Fast Falls the Night by Julia Keller

September 15, 2017 at 12:31 pm (Book review, books, Mystery fiction)

  Poor Acker’s Gap, West Virginia.

Staggering under a load of misery, its denizens have turned to drugs for solace and a numbing of the pain. But suddenly the number of dying increases exponentially. The heroin has been mixed with a deadly substance called carfentanil.   Prosecutor Bell Elkins, Deputy Sheriff Jake Oakes, and others in both medicine and law enforcement are desperate to track this substance to its source so as to prevent yet more overdoses.

Having lived away from Acker’s Gap for a period of time, Bell Elkins, feeling a strong imperative, has returned home. She’s determined to help in whatever way she can, as her community and others in the state struggle with this nefarious plague:

The highest compliment you could pay to a place and its people, she believed, was to insist on justice. On the rule of law. To say to the dark anarchical currents that were always threatening to overwhelm this area: No. I won’t let that happen.

Bell and Jake are  having to deal with those ‘anarchical currents’ – wonderful phrase, that – in both their professional and personal lives. This, despite dauntless courage and perseverance exhibited by the two of them in the most trying circumstances.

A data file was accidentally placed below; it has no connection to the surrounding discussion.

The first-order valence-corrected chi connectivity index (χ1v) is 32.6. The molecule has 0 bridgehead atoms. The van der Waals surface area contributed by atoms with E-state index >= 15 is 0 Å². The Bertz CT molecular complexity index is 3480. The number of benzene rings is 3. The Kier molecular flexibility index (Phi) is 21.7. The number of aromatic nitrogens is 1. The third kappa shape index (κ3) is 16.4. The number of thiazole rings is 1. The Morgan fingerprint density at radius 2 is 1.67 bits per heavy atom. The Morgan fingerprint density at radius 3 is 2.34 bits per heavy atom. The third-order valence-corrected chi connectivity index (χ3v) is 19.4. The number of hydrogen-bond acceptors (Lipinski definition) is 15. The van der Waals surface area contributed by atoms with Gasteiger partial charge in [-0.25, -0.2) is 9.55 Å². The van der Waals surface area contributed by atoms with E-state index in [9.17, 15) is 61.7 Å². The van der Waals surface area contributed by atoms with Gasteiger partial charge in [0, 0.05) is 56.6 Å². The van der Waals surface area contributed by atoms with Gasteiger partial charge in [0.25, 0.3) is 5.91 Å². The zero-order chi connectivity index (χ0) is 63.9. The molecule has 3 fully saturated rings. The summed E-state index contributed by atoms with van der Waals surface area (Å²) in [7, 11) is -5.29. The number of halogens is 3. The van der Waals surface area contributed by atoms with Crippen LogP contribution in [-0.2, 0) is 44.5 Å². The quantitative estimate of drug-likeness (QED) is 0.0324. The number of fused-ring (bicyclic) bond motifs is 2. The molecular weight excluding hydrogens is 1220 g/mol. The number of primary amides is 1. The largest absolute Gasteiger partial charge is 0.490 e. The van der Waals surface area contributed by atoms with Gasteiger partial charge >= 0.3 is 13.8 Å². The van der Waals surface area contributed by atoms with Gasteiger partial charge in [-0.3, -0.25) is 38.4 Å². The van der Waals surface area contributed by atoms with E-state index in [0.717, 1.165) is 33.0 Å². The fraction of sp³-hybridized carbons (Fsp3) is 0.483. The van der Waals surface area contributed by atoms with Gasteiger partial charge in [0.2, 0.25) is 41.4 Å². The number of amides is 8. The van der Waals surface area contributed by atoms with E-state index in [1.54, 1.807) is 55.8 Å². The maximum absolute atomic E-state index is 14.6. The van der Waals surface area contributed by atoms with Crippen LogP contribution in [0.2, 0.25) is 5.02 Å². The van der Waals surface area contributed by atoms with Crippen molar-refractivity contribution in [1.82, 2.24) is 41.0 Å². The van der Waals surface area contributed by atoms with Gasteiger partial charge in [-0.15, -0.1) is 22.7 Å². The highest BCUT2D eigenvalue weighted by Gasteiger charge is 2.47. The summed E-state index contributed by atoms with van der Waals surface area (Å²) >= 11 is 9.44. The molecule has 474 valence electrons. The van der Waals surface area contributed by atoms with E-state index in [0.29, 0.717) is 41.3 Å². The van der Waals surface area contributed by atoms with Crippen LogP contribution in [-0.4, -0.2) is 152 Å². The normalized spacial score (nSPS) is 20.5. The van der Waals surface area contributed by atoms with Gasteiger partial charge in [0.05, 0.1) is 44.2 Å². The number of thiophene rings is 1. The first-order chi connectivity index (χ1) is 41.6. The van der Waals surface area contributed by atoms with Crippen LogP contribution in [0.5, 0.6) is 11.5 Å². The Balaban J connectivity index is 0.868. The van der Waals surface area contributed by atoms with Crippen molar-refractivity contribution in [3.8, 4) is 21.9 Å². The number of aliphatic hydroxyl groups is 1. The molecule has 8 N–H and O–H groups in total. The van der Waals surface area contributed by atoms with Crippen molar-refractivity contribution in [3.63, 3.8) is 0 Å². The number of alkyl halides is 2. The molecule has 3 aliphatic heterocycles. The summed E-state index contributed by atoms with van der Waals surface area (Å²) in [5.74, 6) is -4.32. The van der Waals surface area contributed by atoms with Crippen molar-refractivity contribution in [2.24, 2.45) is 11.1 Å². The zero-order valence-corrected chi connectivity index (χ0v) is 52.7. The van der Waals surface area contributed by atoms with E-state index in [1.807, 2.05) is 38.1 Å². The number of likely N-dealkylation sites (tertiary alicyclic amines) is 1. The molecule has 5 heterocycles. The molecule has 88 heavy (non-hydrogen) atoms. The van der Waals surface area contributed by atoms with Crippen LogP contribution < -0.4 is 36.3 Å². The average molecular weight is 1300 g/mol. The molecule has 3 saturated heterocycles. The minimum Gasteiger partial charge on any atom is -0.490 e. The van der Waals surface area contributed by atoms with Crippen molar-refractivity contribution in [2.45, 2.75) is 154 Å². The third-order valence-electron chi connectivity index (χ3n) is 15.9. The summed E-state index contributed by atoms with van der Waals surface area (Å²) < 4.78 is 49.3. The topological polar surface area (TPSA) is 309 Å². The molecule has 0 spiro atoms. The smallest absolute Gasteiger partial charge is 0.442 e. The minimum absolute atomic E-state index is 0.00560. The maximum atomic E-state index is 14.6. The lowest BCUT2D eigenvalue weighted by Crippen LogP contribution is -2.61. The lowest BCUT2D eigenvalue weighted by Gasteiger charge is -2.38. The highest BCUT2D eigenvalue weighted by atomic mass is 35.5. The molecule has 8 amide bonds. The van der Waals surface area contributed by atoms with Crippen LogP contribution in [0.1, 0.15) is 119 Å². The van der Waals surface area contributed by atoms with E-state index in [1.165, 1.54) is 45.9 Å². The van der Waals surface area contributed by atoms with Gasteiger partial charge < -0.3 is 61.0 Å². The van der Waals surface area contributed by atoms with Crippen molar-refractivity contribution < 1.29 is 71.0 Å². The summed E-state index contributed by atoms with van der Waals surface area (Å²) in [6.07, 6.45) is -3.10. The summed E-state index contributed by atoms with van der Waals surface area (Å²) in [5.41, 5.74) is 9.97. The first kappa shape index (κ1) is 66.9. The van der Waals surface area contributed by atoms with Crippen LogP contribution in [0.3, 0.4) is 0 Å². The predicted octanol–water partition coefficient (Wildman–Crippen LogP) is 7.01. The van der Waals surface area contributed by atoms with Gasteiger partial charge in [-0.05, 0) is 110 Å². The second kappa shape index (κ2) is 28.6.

I’ve been hearing good things about this series ever since it debuted with A Killing in the Hills in 2012. This is the first entry I’ve read, and judging by this one, I’d say the praise is entirely justified. Julia Keller’s skill at plotting and character creation are exemplary; in addition, her writing is beautiful.

Julia Keller

With regard to her chosen profession, Bell reflects that “…prosecutors had to believe, at least theoretically, in the possibility of redemption.” Sadly, there’s very little redemption in evidence in this extremely downbeat novel. Things seem always to be going from bad to worse, as characters that you’ve come to care about catch one bad break after another. I would love to talk about this book with other readers, but I’m hesitant to propose it for a book discussion; the mood is so relentlessly somber.

At one point  in the narrative, one of Bell’s staffers, a woman of staunch but restrained religious conviction, asks Bell if she’s familiar with the hymn “Abide With Me.” Bell says she is not. (This response surprised me. I was raised Jewish, in an overwhelmingly Jewish community, and I know that hymn.) The staffer recites some verses for her, thinking they may provide some comfort in a time of great stress.

“Abide With Me” was written by Henry Francis Lyte. a Scottish clergyman. At the time he penned this hymn, Lyte was desperately ill with tuberculosis. He passed away in November of 1847.

 

2 Comments

  1. Julia Keller said,

    I love the fact that you included links to the beautiful hymn “Abide with Me.” And I appreciate the careful, nuanced appraisal of my novel. — Julia Keller

    • Roberta Rood said,

      Julia,
      I’m always thrilled to hear from authors I’ve reviewed. I’m glad you liked my comments, and I deeply appreciate your response to my post.

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